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I don't like compressors for live use, as they just seem to squash all the dynamics. I've settled on a Boss LMB-3 set very low to keep my fingerstyle and slap volumes equal.

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Hey Nick,

Markbass amps have a built in limiter to prevent square waves/distortion. Supposedly it works comparing the input signal with the output signal, if it is not the same it means distortion is happening and the limiter kicks in.

Try playing at a much lower volume and see if the EBS compressor makes a difference then. If it does then the built in amp limiter is preventing your compressor from doing its job at your usual volume. Maybe you need more than 250 watts.

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I used to use a BBE Optop stomp with my SA450 and it did add something "nice" to my tone but these days i dont bother with it unless its a really quiet gig.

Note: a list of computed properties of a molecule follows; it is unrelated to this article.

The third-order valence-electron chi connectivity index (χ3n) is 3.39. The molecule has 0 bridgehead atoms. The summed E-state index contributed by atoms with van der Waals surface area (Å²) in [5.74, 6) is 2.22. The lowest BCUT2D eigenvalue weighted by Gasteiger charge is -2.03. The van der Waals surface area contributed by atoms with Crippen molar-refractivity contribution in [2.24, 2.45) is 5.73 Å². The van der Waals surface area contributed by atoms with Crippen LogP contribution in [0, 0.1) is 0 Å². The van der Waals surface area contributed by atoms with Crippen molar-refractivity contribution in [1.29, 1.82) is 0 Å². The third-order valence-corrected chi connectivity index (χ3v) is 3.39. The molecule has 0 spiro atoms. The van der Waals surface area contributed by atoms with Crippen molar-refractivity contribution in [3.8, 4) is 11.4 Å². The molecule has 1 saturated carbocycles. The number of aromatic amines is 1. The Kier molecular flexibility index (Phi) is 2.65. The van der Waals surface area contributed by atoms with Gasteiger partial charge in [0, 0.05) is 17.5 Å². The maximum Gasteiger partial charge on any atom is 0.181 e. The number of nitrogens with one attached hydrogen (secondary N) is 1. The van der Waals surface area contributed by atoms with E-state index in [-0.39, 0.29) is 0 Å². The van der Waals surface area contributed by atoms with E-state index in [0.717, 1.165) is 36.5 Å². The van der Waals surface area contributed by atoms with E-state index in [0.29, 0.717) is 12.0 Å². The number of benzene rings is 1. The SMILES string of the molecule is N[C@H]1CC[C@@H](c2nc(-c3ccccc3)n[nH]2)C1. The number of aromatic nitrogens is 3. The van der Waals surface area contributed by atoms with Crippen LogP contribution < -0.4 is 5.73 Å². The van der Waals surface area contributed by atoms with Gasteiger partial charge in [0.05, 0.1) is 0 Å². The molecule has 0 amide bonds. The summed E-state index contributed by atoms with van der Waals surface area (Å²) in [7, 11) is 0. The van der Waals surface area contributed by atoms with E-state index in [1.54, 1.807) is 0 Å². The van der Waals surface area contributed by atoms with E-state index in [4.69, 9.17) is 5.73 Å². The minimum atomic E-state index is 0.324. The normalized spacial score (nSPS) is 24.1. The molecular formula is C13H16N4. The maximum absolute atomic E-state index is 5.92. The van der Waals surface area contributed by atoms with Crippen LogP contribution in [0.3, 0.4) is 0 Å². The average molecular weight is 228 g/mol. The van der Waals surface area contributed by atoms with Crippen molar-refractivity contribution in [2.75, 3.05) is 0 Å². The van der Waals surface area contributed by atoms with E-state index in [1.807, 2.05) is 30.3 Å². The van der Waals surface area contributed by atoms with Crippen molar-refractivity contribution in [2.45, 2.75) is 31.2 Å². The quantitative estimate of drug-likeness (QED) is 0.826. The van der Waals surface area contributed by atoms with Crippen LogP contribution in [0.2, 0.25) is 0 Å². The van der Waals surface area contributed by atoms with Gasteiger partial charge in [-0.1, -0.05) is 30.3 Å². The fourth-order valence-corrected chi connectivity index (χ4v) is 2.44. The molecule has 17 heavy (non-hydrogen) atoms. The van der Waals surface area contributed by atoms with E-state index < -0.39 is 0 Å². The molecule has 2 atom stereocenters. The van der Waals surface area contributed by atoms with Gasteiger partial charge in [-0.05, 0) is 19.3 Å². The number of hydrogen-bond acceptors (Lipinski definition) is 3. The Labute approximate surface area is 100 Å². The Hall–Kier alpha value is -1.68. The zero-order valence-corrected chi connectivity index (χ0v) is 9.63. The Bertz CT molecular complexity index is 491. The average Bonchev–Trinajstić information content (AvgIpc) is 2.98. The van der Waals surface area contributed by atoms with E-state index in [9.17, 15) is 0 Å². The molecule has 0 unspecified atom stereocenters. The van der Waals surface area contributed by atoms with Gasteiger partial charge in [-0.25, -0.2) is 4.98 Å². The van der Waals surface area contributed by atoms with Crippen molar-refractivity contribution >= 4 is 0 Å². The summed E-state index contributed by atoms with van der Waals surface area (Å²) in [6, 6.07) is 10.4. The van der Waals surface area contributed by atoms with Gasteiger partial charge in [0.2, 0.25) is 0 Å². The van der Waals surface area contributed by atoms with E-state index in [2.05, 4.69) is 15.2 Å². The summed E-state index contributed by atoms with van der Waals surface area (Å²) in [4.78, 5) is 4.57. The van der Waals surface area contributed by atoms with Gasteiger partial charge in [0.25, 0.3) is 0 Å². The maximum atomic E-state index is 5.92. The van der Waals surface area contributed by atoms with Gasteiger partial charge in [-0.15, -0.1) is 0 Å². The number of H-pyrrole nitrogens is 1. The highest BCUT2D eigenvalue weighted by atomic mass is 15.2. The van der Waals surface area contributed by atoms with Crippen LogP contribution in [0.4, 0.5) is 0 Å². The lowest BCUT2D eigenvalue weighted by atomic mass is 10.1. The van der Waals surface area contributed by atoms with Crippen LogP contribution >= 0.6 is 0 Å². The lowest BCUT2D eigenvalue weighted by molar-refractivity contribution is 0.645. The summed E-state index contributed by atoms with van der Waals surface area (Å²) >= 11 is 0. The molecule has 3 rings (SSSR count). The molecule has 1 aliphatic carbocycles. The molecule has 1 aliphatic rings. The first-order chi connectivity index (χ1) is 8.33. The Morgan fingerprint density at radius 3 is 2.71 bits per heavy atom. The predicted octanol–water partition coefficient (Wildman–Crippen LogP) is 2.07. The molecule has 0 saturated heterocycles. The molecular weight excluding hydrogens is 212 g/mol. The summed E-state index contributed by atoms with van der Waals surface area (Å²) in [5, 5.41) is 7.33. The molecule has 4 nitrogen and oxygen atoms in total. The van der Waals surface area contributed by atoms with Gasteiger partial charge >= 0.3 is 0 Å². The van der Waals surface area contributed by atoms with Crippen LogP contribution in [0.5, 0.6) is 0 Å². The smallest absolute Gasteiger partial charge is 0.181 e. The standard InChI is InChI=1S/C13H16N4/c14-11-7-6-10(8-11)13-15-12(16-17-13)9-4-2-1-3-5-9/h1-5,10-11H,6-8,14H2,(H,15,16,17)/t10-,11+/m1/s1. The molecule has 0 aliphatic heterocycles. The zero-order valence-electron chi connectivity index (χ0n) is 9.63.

I also use the filters (in fact more than i do the EQ) and find they do make a big difference, depending on how they are set. I tend to have the VLE on about 9-10 o'clock to get rid of the top end and the VPF on about 9 o'clock to help tame my Schroeder 1212L mid boost. With this setting i found that while the BBE did make a slight difference it was less than with the filters off, especially the VPF. Colud be that because the VPF is taking out the mids thats where more of the different could be heard. Just a guess.

As Fraktal says, there is a limiter on the output stage but i think you would need to be playing quite hard for that to make a difference. I find mine kicks in after mid way on the master but it also depends on the EQ and input gain.

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My compounder makes a HUGE difference to my sa450 depending on the settings.

I usually set it as trasparent as possible, all I want is a little help to even out the difference between slap and fingerstyle when I get too enthusiastic with the slap side.

I have an ongoing battle to 'tame the beast within' when I use my thumb :) , it sounds so much better when I stay in control tonally, but its so much fun to let riiiippppp whe I get into it.

The one thing I have found that helps is to turn up the amp so far that I darent lay into it. Or set up the comp properly.....